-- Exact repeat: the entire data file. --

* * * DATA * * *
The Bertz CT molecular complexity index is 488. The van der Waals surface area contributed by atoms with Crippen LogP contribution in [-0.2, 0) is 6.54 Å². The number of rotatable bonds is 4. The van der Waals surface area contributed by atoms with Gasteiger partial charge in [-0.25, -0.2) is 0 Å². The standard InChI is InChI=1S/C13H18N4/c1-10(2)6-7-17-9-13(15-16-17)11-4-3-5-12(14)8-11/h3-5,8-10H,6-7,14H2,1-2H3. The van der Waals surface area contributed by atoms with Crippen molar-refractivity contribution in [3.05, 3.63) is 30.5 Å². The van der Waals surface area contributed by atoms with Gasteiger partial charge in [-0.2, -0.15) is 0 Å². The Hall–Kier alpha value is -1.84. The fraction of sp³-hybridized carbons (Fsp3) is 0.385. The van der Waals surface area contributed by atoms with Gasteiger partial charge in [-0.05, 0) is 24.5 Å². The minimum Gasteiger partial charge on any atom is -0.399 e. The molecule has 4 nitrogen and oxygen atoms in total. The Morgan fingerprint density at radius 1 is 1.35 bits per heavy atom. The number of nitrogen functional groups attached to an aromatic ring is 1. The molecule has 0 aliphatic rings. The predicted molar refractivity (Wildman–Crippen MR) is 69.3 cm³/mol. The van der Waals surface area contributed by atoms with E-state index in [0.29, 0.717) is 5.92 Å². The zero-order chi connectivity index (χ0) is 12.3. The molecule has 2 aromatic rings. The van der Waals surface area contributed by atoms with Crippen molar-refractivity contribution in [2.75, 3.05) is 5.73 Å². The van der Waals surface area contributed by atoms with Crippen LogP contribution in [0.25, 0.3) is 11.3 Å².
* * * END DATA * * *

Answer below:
The Bertz CT molecular complexity index is 488. The van der Waals surface area contributed by atoms with Crippen LogP contribution in [-0.2, 0) is 6.54 Å². The number of rotatable bonds is 4. The van der Waals surface area contributed by atoms with Gasteiger partial charge in [-0.25, -0.2) is 0 Å². The standard InChI is InChI=1S/C13H18N4/c1-10(2)6-7-17-9-13(15-16-17)11-4-3-5-12(14)8-11/h3-5,8-10H,6-7,14H2,1-2H3. The van der Waals surface area contributed by atoms with Crippen molar-refractivity contribution in [3.05, 3.63) is 30.5 Å². The van der Waals surface area contributed by atoms with Gasteiger partial charge in [-0.2, -0.15) is 0 Å². The Hall–Kier alpha value is -1.84. The fraction of sp³-hybridized carbons (Fsp3) is 0.385. The van der Waals surface area contributed by atoms with Gasteiger partial charge in [-0.05, 0) is 24.5 Å². The minimum Gasteiger partial charge on any atom is -0.399 e. The molecule has 4 nitrogen and oxygen atoms in total. The Morgan fingerprint density at radius 1 is 1.35 bits per heavy atom. The number of nitrogen functional groups attached to an aromatic ring is 1. The molecule has 0 aliphatic rings. The predicted molar refractivity (Wildman–Crippen MR) is 69.3 cm³/mol. The van der Waals surface area contributed by atoms with E-state index in [0.29, 0.717) is 5.92 Å². The zero-order chi connectivity index (χ0) is 12.3. The molecule has 2 aromatic rings. The van der Waals surface area contributed by atoms with Crippen molar-refractivity contribution in [2.75, 3.05) is 5.73 Å². The van der Waals surface area contributed by atoms with Crippen LogP contribution in [0.25, 0.3) is 11.3 Å².